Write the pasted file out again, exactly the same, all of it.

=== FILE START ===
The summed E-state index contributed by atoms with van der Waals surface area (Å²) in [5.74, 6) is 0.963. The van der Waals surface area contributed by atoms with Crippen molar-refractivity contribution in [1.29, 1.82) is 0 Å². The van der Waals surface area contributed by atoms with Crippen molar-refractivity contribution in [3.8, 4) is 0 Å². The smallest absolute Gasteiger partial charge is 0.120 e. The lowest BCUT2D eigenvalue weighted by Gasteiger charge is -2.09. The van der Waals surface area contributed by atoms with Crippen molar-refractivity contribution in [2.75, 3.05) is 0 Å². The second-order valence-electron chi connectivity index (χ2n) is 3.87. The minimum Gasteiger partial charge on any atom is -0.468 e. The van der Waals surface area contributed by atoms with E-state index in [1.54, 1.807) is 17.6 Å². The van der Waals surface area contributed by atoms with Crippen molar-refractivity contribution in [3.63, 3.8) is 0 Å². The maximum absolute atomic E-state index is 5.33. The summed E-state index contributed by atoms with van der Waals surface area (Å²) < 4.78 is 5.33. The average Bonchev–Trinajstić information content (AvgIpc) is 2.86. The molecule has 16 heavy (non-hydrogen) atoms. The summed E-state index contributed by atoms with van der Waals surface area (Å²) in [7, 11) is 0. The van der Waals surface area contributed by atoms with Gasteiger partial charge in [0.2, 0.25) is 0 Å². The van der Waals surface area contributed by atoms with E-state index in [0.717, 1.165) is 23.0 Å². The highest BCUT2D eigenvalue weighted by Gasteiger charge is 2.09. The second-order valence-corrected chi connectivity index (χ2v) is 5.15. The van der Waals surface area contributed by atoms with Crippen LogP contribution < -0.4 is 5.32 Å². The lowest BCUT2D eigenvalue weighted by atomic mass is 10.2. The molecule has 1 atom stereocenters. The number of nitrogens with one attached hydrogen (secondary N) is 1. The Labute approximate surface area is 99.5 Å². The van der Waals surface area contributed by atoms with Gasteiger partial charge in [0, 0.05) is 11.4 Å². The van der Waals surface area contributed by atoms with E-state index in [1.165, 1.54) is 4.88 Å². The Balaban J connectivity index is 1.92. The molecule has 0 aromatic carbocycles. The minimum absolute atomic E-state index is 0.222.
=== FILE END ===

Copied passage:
The summed E-state index contributed by atoms with van der Waals surface area (Å²) in [5.74, 6) is 0.963. The van der Waals surface area contributed by atoms with Crippen molar-refractivity contribution in [1.29, 1.82) is 0 Å². The van der Waals surface area contributed by atoms with Crippen molar-refractivity contribution in [3.8, 4) is 0 Å². The smallest absolute Gasteiger partial charge is 0.120 e. The lowest BCUT2D eigenvalue weighted by Gasteiger charge is -2.09. The van der Waals surface area contributed by atoms with Crippen molar-refractivity contribution in [2.75, 3.05) is 0 Å². The second-order valence-electron chi connectivity index (χ2n) is 3.87. The minimum Gasteiger partial charge on any atom is -0.468 e. The van der Waals surface area contributed by atoms with E-state index in [1.54, 1.807) is 17.6 Å². The van der Waals surface area contributed by atoms with Crippen molar-refractivity contribution in [3.63, 3.8) is 0 Å². The maximum absolute atomic E-state index is 5.33. The summed E-state index contributed by atoms with van der Waals surface area (Å²) < 4.78 is 5.33. The average Bonchev–Trinajstić information content (AvgIpc) is 2.86. The molecule has 16 heavy (non-hydrogen) atoms. The summed E-state index contributed by atoms with van der Waals surface area (Å²) in [7, 11) is 0. The van der Waals surface area contributed by atoms with Gasteiger partial charge in [0.2, 0.25) is 0 Å². The van der Waals surface area contributed by atoms with E-state index in [0.717, 1.165) is 23.0 Å². The highest BCUT2D eigenvalue weighted by Gasteiger charge is 2.09. The second-order valence-corrected chi connectivity index (χ2v) is 5.15. The van der Waals surface area contributed by atoms with Crippen LogP contribution < -0.4 is 5.32 Å². The lowest BCUT2D eigenvalue weighted by atomic mass is 10.2. The molecule has 1 atom stereocenters. The number of nitrogens with one attached hydrogen (secondary N) is 1. The Labute approximate surface area is 99.5 Å². The van der Waals surface area contributed by atoms with Gasteiger partial charge in [0, 0.05) is 11.4 Å². The van der Waals surface area contributed by atoms with E-state index in [1.165, 1.54) is 4.88 Å². The Balaban J connectivity index is 1.92. The molecule has 0 aromatic carbocycles. The minimum absolute atomic E-state index is 0.222.